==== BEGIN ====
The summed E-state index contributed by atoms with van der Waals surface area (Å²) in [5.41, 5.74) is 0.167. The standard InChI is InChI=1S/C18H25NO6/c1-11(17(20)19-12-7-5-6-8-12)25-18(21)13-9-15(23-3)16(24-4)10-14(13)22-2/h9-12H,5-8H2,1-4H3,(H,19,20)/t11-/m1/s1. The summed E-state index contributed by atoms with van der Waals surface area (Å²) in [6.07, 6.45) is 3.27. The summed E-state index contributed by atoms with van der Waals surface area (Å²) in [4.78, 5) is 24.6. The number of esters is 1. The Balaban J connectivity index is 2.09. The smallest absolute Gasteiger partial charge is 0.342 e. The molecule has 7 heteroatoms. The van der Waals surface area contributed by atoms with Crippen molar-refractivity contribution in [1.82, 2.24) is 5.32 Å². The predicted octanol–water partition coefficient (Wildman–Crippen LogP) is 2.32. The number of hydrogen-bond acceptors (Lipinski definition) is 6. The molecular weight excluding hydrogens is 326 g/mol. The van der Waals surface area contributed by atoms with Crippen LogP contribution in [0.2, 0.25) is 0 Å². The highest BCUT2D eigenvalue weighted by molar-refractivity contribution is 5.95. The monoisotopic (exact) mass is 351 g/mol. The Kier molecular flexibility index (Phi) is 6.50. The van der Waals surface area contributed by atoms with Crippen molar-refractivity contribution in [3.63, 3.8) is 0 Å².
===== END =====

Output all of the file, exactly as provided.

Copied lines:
The summed E-state index contributed by atoms with van der Waals surface area (Å²) in [5.41, 5.74) is 0.167. The standard InChI is InChI=1S/C18H25NO6/c1-11(17(20)19-12-7-5-6-8-12)25-18(21)13-9-15(23-3)16(24-4)10-14(13)22-2/h9-12H,5-8H2,1-4H3,(H,19,20)/t11-/m1/s1. The summed E-state index contributed by atoms with van der Waals surface area (Å²) in [6.07, 6.45) is 3.27. The summed E-state index contributed by atoms with van der Waals surface area (Å²) in [4.78, 5) is 24.6. The number of esters is 1. The Balaban J connectivity index is 2.09. The smallest absolute Gasteiger partial charge is 0.342 e. The molecule has 7 heteroatoms. The van der Waals surface area contributed by atoms with Crippen molar-refractivity contribution in [1.82, 2.24) is 5.32 Å². The predicted octanol–water partition coefficient (Wildman–Crippen LogP) is 2.32. The number of hydrogen-bond acceptors (Lipinski definition) is 6. The molecular weight excluding hydrogens is 326 g/mol. The van der Waals surface area contributed by atoms with Crippen LogP contribution in [0.2, 0.25) is 0 Å². The highest BCUT2D eigenvalue weighted by molar-refractivity contribution is 5.95. The monoisotopic (exact) mass is 351 g/mol. The Kier molecular flexibility index (Phi) is 6.50. The van der Waals surface area contributed by atoms with Crippen molar-refractivity contribution in [3.63, 3.8) is 0 Å².